It’s one of those bizarrely warm fall days. Yellow leaves still cling to half-barren trees surrounding the shaded backyard where I purposefully line up our patio furniture, so we’ll have a place to sit in the gentle rays of sun as we chat.
I’ve done this for a long time; the storyteller who tries to read through people’s words for a glimpse of their soul, then turn that into something golden that sings as people take in the words in my stories, but I still feel this weight as I gear up to ask only the important questions — the most pressing ones.
When you interview three powerful women, you can feel their presence, as if they’re carrying the world’s power on their backs; prayers and thoughts and social equality conquests loaded into song lyrics like gentle explosions of profundity. You come out of this experience, inevitably, with the great responsibility to share their power with the world. And I tell them this.
I tell them I only want to ask the questions that matter, and they’re into it. We share a space here, for this one hour, in the tranquility of the backyard, where what we allcare about is just the space of being here, in the moment. So, no, you’re not about to read a typical interview between journalist and musicians.
You’re going to read about the band four of us Moonshiners discovered somewhere between the intimacy of the great protective Buttes and the manzanita and moonlight and creaky old ski lodge-turned-stage at Lost Sierra Hoedown. You’re about to meet three incredible women, the Rainbow Girls, and hear how we made Moonshine their home for half a day, and they made themselves a home in our hearts.
At 12:30 p.m., a text message: “We’re in this great big can. Where should we park?” Vanessa, Erin, and Caitlin show up to the office in a glorious old beater van(thanks, autocorrect) and sleepily tumble out of the car. While one drove, the others napped as the van wound its way up from the Bay Area through hills and mountains, past stunning vistas, on the way up to our little paradise. The Rainbow Girls often share responsibilities in this way, taking the load off each other and wearing the weight equally as roommates, bandmates, and chosen sisters.
It doesn’t take long for their personalities to begin shining through, as the sleep wears off and the lipstick comes out. Vanessa, with a quiet strength, tours the office and begins loading in gear. Caitlin tames her wild red hair and it doesn’t take long to realize her peach lipstick is much the same as her warm personality. Erin seems a pillar of wisdom: tall in stature, focused, funny, and adoringly real.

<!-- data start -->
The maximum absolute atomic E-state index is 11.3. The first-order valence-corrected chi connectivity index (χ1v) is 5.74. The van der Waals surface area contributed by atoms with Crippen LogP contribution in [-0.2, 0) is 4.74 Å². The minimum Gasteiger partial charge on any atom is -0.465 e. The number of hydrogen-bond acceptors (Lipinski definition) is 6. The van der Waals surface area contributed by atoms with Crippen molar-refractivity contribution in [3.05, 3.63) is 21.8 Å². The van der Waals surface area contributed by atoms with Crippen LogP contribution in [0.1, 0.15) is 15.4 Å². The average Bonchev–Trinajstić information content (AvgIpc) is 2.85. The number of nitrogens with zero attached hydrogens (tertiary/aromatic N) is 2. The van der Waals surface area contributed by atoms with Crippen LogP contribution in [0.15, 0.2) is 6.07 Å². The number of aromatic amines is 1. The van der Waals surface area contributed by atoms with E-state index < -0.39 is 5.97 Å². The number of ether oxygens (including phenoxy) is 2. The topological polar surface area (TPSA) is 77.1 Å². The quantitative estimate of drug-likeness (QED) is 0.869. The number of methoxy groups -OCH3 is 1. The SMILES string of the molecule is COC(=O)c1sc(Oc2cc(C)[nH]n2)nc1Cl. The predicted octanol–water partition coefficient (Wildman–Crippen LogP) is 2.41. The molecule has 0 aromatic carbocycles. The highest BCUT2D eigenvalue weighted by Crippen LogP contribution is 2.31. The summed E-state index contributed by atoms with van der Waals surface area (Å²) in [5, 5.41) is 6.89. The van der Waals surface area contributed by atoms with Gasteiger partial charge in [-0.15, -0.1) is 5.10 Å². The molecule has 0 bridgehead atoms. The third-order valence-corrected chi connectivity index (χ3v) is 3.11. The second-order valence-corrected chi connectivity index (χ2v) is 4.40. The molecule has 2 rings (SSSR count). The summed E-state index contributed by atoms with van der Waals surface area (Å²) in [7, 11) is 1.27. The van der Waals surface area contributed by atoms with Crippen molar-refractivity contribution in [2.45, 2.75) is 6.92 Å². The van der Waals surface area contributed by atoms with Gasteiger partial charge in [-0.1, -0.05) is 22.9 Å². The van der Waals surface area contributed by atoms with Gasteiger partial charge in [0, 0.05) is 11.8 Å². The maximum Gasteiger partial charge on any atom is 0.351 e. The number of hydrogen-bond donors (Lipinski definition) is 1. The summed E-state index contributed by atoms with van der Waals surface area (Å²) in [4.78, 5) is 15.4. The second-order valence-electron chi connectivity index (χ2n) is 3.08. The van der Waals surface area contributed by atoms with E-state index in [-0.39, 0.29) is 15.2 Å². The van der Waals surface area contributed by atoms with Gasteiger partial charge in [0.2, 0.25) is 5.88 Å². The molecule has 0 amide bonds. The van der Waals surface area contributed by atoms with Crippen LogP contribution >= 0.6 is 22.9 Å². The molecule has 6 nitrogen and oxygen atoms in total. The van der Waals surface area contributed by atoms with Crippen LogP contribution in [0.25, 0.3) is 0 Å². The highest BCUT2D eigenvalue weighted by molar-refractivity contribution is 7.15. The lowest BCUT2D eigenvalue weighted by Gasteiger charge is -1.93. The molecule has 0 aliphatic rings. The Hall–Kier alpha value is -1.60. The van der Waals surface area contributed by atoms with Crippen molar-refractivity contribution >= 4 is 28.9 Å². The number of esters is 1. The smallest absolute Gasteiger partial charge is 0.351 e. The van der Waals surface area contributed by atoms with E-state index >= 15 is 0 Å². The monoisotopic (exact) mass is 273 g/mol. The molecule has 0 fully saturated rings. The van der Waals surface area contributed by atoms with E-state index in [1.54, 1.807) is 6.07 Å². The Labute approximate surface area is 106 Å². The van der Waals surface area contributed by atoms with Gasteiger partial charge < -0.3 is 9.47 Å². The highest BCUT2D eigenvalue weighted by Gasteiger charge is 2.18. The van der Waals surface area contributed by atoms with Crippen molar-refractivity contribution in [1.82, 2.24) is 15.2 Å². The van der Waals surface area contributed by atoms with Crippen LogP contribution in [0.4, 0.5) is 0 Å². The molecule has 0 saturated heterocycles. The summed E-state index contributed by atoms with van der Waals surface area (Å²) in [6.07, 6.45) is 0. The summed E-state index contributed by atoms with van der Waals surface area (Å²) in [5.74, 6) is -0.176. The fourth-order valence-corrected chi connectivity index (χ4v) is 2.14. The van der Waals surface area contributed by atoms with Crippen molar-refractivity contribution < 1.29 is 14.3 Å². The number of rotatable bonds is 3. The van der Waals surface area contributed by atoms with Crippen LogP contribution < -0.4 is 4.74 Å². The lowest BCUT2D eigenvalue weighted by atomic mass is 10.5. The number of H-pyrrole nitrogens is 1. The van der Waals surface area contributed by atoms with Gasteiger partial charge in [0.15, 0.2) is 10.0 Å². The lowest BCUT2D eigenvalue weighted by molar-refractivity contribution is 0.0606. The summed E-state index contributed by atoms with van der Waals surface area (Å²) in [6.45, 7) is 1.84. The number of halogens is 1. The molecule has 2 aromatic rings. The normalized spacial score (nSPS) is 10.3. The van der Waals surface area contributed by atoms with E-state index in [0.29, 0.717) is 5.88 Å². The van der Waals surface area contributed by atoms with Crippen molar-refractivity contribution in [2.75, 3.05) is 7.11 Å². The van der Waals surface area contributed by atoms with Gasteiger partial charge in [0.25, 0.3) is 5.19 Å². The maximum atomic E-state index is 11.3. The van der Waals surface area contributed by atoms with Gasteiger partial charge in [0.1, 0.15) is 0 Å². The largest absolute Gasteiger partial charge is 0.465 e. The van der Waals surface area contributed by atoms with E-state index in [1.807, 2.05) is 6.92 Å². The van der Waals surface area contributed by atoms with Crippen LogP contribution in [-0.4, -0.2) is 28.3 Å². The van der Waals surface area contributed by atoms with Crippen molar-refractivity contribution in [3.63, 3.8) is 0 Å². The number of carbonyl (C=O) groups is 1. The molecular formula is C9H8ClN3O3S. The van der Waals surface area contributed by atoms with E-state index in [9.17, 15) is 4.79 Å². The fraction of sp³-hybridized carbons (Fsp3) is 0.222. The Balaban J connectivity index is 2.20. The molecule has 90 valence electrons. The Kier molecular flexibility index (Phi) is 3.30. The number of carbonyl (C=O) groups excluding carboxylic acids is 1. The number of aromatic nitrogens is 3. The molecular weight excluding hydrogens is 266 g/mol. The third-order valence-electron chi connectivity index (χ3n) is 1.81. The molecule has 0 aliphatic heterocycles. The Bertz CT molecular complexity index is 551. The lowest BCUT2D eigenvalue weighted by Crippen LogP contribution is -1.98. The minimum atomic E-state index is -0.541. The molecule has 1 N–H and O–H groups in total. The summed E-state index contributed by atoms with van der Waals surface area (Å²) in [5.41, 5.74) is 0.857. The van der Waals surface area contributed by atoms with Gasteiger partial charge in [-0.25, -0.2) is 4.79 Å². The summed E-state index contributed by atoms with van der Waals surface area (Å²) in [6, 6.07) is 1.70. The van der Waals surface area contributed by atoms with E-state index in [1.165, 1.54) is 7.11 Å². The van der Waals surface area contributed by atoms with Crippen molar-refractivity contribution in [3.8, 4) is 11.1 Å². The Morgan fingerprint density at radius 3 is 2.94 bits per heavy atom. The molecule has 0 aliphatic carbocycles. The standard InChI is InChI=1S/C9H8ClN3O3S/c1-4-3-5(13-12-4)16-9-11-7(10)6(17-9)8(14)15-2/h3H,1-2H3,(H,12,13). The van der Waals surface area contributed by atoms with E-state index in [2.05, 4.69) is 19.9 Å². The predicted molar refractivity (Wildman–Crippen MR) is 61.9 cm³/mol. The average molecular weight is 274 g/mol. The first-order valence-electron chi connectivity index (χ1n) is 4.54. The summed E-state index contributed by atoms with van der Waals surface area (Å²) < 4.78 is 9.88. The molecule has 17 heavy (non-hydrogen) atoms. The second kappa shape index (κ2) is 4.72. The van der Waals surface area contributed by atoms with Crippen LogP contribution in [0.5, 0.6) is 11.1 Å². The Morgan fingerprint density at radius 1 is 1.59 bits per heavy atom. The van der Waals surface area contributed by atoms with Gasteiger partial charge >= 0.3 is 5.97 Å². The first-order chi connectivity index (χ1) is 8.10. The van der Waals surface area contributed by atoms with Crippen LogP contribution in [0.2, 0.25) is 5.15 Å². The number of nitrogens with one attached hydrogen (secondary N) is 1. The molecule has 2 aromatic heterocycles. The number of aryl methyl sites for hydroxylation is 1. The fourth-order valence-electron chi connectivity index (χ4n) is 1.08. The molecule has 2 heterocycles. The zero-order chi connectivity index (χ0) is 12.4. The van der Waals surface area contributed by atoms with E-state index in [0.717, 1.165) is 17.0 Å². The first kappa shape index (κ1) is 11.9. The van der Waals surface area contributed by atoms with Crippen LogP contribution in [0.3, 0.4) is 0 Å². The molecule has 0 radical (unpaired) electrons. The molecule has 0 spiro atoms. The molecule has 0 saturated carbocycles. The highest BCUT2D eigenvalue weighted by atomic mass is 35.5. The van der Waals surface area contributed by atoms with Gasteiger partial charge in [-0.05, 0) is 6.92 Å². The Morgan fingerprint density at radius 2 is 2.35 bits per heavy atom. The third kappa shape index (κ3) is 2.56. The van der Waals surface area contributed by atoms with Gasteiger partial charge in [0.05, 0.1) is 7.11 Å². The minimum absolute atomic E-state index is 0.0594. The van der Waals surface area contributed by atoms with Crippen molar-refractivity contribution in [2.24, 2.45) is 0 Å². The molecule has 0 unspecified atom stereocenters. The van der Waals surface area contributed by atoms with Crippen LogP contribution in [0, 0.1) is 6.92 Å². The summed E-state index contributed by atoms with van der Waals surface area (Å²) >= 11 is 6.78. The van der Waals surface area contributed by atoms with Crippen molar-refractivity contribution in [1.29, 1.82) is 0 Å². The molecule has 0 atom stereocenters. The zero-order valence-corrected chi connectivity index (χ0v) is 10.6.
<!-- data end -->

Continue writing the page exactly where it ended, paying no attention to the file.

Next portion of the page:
After load-in, we leave behind the crunch of leaves on our tiny porch, and the spiritual ancestors inside the old wooden stand-up bass and meditative guitar are there waiting until it’s time to make music; they’ll make our staff and guests swoon soon enough. Now, as we sit down and settle in, it’s time to pry — just a little — about what makes these three so real.
The Rainbow Girls are lipstick-wearing, non-armpit-shaving, voice-belting, beer-drinking, pizza-eating, real human beings. They treat each other and their surroundings with a dignity and respect that resonates in their music. The other thing their music reflects is a crystal-clear view of what’s really happening in the world around them.
It’s no surprise their new album, American Dream, is a softer reflection of their upbeat folk vibe, tinged with the social activism for which these ladies are so well-known, with pieces likeSong for Standing Rock, and the lyrics to the title song beginning with, “My dream’s to someday own some land. And on that land, I’ll build my home.”
“No matter who you are, you are a product of what it is that’s around you,” Vanessa explains. “We try to identify ourselves as individuals but really, at the end of the day, none of us exist without any of the things around us. Ultimately, all the music and art that anybody creates as part of this collective is a processing of all the things we see.”
She goes on: “We’ve certainly made decisions as a collective in our career to take the path that we’re taking because it allows us to maintain our integrity, and it’s an interesting thing having the conversations that people don’t wanna have in song. Trying to figure out how to talk to people about these things and make them feel relevant … you can’t just say ‘you suck’ and tell someone to go fix it. It’s our challenge to notice these things and try to figure out solutions to them.”